Administrative decisions

The administrative changes ebooks require will vary from company to company, but most often they involve organising ISBNs, and deciding how sales will be tracked and reported.

Identifiers (ISBNs, UUIDs, URLs)

Despite the introduction of ISBN-13 in 2007, it’s possible that the industry will run out of ISBNs if they’re used for the increasing number of ebooks being published. (Though we could keep adding book ISBN prefixes beyond 978–, starting with 977–.) For this reason and others, there is already discussion about new identifiers, including UUIDs (Universally Unique Identifiers, which are randomly generated strings of numbers and letters) and URLs (web addresses).

For now, the most common publisher question is whether to use a new ISBN for every format that an ebook is sold in.

Essentially, you need an identifier that works with your sales reporting system, whatever that may be. For most, that’s an ISBN. For now we recommend that for each book you obtain:

  1. One ISBN for every print edition (as you’ve always done).
  2. One ISBN for the statically paged ebook (usually the PDF ebook).
  3. One ISBN for the reflowable ebook (e.g. epub, but this could also be used for other reflowable formats like Amazon’s).
  4. Optionally, you may want ISBNs for app or website editions, depending how you want to track sales and royalties in your in-house systems.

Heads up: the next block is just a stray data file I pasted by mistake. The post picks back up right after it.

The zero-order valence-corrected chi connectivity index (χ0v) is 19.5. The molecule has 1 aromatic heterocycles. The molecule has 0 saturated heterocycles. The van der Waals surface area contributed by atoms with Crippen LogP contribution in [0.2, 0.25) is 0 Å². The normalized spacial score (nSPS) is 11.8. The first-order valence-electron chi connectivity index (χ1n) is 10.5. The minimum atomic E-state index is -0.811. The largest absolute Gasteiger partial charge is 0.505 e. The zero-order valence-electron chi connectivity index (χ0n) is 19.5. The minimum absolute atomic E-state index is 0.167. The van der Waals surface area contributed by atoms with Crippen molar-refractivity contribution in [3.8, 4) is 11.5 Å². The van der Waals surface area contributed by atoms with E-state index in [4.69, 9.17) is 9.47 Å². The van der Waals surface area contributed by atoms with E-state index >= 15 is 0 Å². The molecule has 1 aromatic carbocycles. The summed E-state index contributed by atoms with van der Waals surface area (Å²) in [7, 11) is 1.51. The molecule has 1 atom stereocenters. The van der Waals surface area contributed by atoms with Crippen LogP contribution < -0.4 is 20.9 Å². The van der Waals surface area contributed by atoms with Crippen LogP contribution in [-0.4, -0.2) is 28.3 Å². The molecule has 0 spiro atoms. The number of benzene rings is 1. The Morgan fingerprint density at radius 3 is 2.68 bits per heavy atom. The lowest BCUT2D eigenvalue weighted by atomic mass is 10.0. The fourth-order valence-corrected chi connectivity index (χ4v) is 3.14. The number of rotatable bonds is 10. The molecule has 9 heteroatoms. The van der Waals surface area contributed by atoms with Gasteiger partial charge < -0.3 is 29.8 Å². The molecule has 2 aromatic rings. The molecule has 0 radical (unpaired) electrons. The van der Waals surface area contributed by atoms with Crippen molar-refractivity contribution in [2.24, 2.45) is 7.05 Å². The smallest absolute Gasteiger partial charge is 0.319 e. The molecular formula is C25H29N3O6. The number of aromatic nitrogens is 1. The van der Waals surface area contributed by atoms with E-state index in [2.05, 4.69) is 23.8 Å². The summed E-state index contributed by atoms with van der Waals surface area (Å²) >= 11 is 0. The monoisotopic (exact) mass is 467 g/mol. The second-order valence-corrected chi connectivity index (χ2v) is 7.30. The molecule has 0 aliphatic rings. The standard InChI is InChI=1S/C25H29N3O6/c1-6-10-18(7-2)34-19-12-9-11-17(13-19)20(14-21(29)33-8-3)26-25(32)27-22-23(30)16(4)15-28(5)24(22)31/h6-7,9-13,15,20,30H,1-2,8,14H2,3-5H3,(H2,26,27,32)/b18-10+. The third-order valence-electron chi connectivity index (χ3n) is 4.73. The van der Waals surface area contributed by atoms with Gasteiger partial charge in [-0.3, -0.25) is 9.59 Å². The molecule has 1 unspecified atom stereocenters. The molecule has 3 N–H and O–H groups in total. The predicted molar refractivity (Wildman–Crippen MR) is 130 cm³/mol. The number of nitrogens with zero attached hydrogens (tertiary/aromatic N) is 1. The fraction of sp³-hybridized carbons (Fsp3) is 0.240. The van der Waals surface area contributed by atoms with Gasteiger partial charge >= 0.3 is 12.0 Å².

Reflowable ebook formats (such as epub and old formats like mobi, lit, pdb, etc.) are essentially interchangeable. They can be easily converted between each other. And, in some cases, this conversion will be done on the fly at the distributor according to the user’s choice or device (as with Amazon Kindle). And this is how it should be: a layperson should not have to know the file format they’re purchasing, it must just work. In the same way you probably don’t care which company’s petrol goes into your car, or whose flour the baker used in your everyday bread.

Moving forward, consider using UUIDs in addition to ISBNs, especially if you’re changing or upgrading your sales-reporting systems. (InDesign generates a UUID automatically when you convert a document to epub.)

Also, you may also want to consider using an International Standard Text Code to identify a single textual work an any of its versions (epub, PDF, paperback, hardback, large print, illustrated, pop-up, and so on).

Reporting and tracking sales

If you’re using ISBNs, it’s simplest to report sales alongside print editions, as you might hardback and paperback editions of the same book. This may also require setting up new royalty accounts, depending on your royalty calculation systems.

Tracking production and marketing costs

How you track production and marketing costs depends on your in-house systems. The important thing is to make a decision early on whether you will track these costs against one or more ebook editions (PDF, epub, or other), or put all costs against the ‘parent’ title, which is usually the print edition. Once you’ve made a clear decision about this, it will be easier to monitor their profitability, and make decisions over time about where best to put your digital resources.